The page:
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Info Literacy Investigation Book Task

Page history last edited by bradyx 12 years ago



Information Seeking Activities - Book Task




The whole information seeking activity was introduced and participants were encouraged to name all of the resources available to them in a study centre. This introduction made them aware they had access to books, journals, newspapers, computers and the study centre team for guidance if they needed it. Interestingly when asked to name the resources available to them the first answer given in most cases was books, this was may be because these are the most obvious resources that can be seen in the environment as the study centre is the main library environment.


This task was deliberately positioned as one of the first question tasks in the whole information seeking activity. The book for this task was chosen specifically because it is not available online and with the hope that this would encourage participants to go to the shelves. However the participants were not aware that the book was not available online and as such we wanted to see the natural seeking habits for a book knowing that there are many options available. The tasks were held specifically in the study centre that contained the book, or in the adjacent study centre. All were made a ware that the resources they needed we available within both of the study centres and encouraged to use both where necessary.





The activity offered some interesting results


The Question:


Task: In the book Business L2 BTEC First (Pearson 2010) there is a quote on a yellow background in the chapter of financial forecasting asking “What is so special about the cash flows of seasonal businesses” on which page is it on and what is the image it is linked to?


For obvious reasons there was a strong correlation of correct answers with those who looked on the shelves. Those who searched on Google did not get the correct answer. This was to be expected as the answer was not available online. However, when looking deeper there were some interesting figures about the usage of tools to find a book.


Interesting also was the majority of those who searched on Google who visited many sources on the web still did not attempt to find the book on the shelves, even though in most groups they could see their peers using the book.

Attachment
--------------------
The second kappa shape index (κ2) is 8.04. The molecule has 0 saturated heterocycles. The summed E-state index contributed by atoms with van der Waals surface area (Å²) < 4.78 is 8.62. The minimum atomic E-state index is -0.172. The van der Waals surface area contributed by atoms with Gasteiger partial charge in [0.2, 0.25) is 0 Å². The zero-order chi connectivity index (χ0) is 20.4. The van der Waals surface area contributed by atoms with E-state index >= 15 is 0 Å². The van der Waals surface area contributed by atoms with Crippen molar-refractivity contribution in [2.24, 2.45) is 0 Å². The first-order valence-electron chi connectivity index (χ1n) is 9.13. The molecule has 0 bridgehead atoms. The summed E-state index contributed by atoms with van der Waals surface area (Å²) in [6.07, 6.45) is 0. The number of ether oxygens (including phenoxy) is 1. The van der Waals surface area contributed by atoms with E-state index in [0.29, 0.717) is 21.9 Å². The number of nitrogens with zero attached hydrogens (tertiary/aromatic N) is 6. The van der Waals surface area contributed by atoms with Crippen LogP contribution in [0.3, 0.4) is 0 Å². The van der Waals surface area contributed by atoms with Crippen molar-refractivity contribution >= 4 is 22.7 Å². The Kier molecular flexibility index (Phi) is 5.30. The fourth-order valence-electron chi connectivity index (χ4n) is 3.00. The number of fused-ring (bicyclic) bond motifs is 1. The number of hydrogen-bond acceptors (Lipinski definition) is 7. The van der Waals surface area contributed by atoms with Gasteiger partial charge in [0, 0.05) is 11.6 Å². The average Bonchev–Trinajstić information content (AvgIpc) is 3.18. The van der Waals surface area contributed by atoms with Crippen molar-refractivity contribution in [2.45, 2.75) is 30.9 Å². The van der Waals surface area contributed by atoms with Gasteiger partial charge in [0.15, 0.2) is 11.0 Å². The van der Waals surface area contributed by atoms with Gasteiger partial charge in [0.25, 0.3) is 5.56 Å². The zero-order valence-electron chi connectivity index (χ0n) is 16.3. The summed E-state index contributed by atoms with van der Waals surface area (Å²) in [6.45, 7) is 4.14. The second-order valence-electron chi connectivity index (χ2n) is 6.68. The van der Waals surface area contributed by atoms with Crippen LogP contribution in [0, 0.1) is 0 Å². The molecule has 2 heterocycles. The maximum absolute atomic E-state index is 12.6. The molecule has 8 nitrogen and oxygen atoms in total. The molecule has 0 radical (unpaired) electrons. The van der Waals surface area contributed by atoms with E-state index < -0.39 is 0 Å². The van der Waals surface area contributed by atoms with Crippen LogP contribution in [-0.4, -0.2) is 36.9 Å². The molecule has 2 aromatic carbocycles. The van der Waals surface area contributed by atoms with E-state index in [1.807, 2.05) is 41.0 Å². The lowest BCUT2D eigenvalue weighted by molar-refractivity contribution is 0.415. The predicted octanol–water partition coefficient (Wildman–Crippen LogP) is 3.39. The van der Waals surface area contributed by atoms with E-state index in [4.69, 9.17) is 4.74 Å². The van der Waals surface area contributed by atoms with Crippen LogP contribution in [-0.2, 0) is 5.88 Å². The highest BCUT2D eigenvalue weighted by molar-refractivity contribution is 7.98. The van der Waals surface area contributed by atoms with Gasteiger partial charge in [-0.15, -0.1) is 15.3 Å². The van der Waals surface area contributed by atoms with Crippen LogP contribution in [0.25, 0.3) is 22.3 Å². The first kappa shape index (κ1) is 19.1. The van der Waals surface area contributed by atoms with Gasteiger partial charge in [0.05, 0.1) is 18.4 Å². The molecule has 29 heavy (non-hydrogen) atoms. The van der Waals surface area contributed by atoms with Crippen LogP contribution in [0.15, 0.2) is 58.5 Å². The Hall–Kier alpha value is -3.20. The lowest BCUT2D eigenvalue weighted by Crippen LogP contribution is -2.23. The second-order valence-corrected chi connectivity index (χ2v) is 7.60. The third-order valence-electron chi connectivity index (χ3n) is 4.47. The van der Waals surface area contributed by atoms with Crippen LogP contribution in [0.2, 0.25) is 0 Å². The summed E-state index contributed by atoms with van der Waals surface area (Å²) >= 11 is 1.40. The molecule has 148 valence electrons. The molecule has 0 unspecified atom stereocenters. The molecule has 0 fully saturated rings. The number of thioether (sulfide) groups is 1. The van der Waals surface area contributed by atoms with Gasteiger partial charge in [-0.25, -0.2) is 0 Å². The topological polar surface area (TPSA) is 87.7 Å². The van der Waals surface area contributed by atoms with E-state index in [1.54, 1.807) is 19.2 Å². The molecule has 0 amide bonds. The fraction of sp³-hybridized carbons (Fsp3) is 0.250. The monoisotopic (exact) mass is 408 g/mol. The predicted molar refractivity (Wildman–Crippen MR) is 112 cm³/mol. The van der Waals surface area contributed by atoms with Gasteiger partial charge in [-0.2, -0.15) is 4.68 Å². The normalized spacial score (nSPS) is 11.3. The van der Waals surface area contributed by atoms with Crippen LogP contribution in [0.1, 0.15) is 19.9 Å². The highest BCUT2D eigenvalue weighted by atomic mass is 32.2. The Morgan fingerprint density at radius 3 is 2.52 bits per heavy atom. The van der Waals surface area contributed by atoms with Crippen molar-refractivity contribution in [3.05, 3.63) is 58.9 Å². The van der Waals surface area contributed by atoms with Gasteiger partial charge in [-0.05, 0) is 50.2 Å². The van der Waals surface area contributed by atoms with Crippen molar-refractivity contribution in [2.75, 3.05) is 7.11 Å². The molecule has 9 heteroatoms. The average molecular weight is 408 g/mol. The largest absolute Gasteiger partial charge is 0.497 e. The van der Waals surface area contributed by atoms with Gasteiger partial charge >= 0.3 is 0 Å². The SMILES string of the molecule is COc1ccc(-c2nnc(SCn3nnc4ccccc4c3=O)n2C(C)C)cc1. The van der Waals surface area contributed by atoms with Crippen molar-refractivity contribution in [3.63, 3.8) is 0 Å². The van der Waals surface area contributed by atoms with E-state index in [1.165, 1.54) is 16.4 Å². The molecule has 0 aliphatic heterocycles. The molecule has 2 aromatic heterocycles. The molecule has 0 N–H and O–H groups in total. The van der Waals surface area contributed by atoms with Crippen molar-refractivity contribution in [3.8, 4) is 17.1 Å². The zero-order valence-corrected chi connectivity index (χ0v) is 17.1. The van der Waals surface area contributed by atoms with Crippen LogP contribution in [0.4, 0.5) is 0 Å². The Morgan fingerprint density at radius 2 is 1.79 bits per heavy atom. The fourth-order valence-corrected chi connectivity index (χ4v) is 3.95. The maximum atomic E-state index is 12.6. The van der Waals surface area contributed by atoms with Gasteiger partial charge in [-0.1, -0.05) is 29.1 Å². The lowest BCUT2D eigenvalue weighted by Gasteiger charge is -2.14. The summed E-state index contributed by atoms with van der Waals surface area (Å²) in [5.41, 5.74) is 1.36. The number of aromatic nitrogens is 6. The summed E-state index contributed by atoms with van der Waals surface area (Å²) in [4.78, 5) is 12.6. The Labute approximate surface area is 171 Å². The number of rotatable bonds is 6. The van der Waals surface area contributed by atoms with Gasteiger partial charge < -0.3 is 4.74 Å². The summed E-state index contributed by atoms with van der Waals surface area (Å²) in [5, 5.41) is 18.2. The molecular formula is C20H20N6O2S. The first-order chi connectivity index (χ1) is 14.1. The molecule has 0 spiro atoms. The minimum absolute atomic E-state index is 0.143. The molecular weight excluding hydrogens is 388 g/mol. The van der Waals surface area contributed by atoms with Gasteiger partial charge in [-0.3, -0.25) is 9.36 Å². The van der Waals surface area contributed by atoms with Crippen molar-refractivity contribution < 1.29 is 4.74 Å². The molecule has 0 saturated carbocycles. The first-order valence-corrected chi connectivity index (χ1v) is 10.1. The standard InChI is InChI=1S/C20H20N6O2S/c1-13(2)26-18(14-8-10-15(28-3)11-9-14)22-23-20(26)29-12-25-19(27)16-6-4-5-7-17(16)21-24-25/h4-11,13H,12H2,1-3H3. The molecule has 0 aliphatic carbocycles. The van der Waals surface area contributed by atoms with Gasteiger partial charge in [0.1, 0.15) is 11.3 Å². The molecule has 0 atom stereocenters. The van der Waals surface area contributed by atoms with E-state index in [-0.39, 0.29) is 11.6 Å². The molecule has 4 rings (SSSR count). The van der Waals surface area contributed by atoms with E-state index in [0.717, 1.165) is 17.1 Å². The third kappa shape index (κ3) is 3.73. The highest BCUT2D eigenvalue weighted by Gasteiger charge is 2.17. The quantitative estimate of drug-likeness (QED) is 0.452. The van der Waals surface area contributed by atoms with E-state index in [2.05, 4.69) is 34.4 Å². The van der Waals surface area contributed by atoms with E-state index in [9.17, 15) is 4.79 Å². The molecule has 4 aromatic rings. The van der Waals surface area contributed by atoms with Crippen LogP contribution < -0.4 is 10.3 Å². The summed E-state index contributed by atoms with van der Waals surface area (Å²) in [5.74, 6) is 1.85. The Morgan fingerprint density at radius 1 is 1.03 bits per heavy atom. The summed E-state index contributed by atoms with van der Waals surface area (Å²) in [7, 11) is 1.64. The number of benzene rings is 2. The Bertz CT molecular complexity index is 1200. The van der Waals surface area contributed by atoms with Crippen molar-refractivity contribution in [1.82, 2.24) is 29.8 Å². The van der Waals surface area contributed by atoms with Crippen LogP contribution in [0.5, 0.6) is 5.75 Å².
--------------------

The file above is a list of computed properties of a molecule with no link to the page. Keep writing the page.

Beyond that of the correlation between searching Google and not finding the correct answer it was interesting to see how many had searched Amazon for the book and how many actually searched the e-book system instead of Google.


There was surprisingly low searching of the e-book system or Amazon in comparison to Google searching.


These figures suggest a very strong preference or reliance on Google to find what is needed.


There was no distinct pattern that formed to suggest these skills got better or worse through the ages and stages of education, only that those on courses associated as going up in academia actually found the right answer. Possibly suggesting the younger participants were not as confident finding information in a book and have a stronger reliance on the web.


These figures show an extremely low number of those using the college library catalogue to locate the book. However the later end of the chart indicated more use of the study centre teams to assist in finding the book.


The use of the study centre support also seems to correlate with the pattern of those with the correct answer, suggesting that assistance from the study centre team could be an important factor in effectively finding the correct information needed for study.


With the exception of the A-Level group between only approximately 15% - 45% looked on the shelf.